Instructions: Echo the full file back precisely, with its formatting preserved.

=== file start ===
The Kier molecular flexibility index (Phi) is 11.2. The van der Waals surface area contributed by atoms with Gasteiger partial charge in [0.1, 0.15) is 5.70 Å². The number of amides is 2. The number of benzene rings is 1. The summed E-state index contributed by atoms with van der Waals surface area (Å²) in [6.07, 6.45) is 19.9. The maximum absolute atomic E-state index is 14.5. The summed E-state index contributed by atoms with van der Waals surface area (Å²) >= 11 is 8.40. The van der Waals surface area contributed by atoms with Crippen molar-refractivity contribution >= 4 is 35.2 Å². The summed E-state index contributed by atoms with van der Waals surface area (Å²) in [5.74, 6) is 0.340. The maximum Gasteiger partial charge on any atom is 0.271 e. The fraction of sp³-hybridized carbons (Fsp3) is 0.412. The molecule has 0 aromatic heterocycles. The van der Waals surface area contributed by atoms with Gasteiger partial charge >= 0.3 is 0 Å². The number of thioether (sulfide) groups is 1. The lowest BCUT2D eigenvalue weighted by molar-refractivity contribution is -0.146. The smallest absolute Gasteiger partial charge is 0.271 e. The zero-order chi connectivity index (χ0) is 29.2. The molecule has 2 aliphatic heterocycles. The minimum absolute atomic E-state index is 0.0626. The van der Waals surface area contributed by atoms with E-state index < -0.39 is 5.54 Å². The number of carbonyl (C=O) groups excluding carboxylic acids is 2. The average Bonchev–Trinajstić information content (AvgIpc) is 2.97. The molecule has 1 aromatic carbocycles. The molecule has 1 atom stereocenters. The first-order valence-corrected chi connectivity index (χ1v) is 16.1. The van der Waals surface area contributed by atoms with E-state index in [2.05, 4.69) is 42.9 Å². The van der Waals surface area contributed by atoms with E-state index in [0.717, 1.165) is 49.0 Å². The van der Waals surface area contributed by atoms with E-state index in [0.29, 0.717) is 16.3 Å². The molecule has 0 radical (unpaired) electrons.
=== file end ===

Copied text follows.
The Kier molecular flexibility index (Phi) is 11.2. The van der Waals surface area contributed by atoms with Gasteiger partial charge in [0.1, 0.15) is 5.70 Å². The number of amides is 2. The number of benzene rings is 1. The summed E-state index contributed by atoms with van der Waals surface area (Å²) in [6.07, 6.45) is 19.9. The maximum absolute atomic E-state index is 14.5. The summed E-state index contributed by atoms with van der Waals surface area (Å²) >= 11 is 8.40. The van der Waals surface area contributed by atoms with Crippen molar-refractivity contribution >= 4 is 35.2 Å². The summed E-state index contributed by atoms with van der Waals surface area (Å²) in [5.74, 6) is 0.340. The maximum Gasteiger partial charge on any atom is 0.271 e. The fraction of sp³-hybridized carbons (Fsp3) is 0.412. The molecule has 0 aromatic heterocycles. The van der Waals surface area contributed by atoms with Gasteiger partial charge >= 0.3 is 0 Å². The number of thioether (sulfide) groups is 1. The lowest BCUT2D eigenvalue weighted by molar-refractivity contribution is -0.146. The smallest absolute Gasteiger partial charge is 0.271 e. The zero-order chi connectivity index (χ0) is 29.2. The molecule has 2 aliphatic heterocycles. The minimum absolute atomic E-state index is 0.0626. The van der Waals surface area contributed by atoms with E-state index < -0.39 is 5.54 Å². The number of carbonyl (C=O) groups excluding carboxylic acids is 2. The average Bonchev–Trinajstić information content (AvgIpc) is 2.97. The molecule has 1 aromatic carbocycles. The molecule has 1 atom stereocenters. The first-order valence-corrected chi connectivity index (χ1v) is 16.1. The van der Waals surface area contributed by atoms with E-state index in [2.05, 4.69) is 42.9 Å². The van der Waals surface area contributed by atoms with E-state index in [0.717, 1.165) is 49.0 Å². The van der Waals surface area contributed by atoms with E-state index in [0.29, 0.717) is 16.3 Å². The molecule has 0 radical (unpaired) electrons.